Woodcock Lane/Warwick Road corner avenue of trees, Acocks Green. Not again? Yes, unfortunately, again.
The story is that the group of trees, pictured behind the fence, here, is, historically, the avenue of trees which led to Acocks Green House; the seventeenth century house owned by the Acock family, so, ultimately a place of great historic significance to all those who live in, and care about, Acocks Green. Acocks Green House was compulsorily purchased by Birmingham City Council in 1959 and three blocks of flats were built on the site This small avenue of trees was left as a single marker of the Acocks family land. It was an attractive oasis of greenery, known well to Acocks Green residents. There were bluebells under the trees around this time of the year. Local elderly residents, without their own gardens in the, sadly, aptly named Needwood House next door to the trees enjoyed overlooking the small wood, and reguarly walked in it.
In 2006 it came to light that the Council had sold the small wood to the house alongside. Almost no-one knew about this, until too late. Required legal niceties, for making a public announcement of intention to sell Council land, were covered by a single, small, advertisement appearing at the back of The Birmingham Post; needless to say, no-one saw this. Tree preservation orders were placed on the trees, when Acocks Green people raised the alarm, but no-one was able to do any more. Acocks Green residents generally, but residents of Needwood House in particular, were incensed. The sale duly went through, and a large fence appeared in front of the, previously, common land, with all the trees now behind it. That was that.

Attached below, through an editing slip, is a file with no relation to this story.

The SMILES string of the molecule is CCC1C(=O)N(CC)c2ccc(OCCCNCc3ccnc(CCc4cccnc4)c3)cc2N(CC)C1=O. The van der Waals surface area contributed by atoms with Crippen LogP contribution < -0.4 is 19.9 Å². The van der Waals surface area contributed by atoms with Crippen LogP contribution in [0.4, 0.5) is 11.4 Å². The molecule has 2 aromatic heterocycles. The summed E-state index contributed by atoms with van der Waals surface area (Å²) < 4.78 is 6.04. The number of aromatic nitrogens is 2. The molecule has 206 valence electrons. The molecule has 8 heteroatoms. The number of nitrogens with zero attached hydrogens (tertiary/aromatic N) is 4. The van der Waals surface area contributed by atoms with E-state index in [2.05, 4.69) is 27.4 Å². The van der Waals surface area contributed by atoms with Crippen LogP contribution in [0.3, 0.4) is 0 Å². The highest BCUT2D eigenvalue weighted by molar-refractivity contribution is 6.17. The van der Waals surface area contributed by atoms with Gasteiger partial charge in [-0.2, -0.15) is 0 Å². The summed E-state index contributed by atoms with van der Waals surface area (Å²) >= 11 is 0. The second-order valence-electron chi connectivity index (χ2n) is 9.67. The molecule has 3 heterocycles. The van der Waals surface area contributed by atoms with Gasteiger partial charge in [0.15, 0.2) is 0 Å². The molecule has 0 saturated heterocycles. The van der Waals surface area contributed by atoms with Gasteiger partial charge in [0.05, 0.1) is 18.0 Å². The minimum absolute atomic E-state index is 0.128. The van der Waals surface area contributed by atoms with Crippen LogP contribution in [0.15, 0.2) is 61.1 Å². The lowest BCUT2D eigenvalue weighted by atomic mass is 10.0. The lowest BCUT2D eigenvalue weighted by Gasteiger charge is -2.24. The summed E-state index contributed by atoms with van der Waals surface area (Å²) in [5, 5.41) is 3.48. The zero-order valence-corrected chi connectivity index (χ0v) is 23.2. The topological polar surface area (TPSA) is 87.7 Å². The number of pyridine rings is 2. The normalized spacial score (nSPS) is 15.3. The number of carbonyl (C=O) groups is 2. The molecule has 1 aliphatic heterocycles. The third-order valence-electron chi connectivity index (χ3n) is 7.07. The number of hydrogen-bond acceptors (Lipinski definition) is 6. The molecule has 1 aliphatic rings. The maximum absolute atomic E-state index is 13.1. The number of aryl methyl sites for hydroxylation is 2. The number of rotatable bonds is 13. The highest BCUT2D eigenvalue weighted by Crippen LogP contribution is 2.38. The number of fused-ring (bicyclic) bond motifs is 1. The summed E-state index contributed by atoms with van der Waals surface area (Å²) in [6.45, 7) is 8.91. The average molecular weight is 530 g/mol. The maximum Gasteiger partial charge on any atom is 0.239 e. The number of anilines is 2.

The picture above was taken from over the road, and holding the camera up. The view seen by local people now is, a lot of the time, more like this one:
There is now one more of a series of plans which have, since the sale, been put forward, involving the trees:
When Acocks Green Focus Group members inspected yesterday it looked as though quite a lot of the trees were being prepared for ‘something’ : a number of branches had clearly been recently removed from a number of trees. A two storied building is to be built on part of this site.
The official deadline for comments is 13 May folks (Though they will probably be accepted until a few days later.) Need we say more?
Apparently yes: we have now had a report of holes dug in the ground which may have already disturbed tree roots.
Important update: We have now managed to have a discussion with the relevant tree officer, Rick Wood. Mr Wood has visited the site. He confirms that the application does not involve the removal of any more trees, but the oak tree referred to in the application is to be pruned rather than removed. That, is a relief to know. Permission was given to prune the higher branches. Barriers are
to be put into the ground to protect the roots of the trees. Soil recently left around the roots, which could cause damage has, hopefully, been removed. (We await confirmation) However, this leaves the issue of a two storied building being built on the land, and aesthetic questions around this. We will be looking into this further.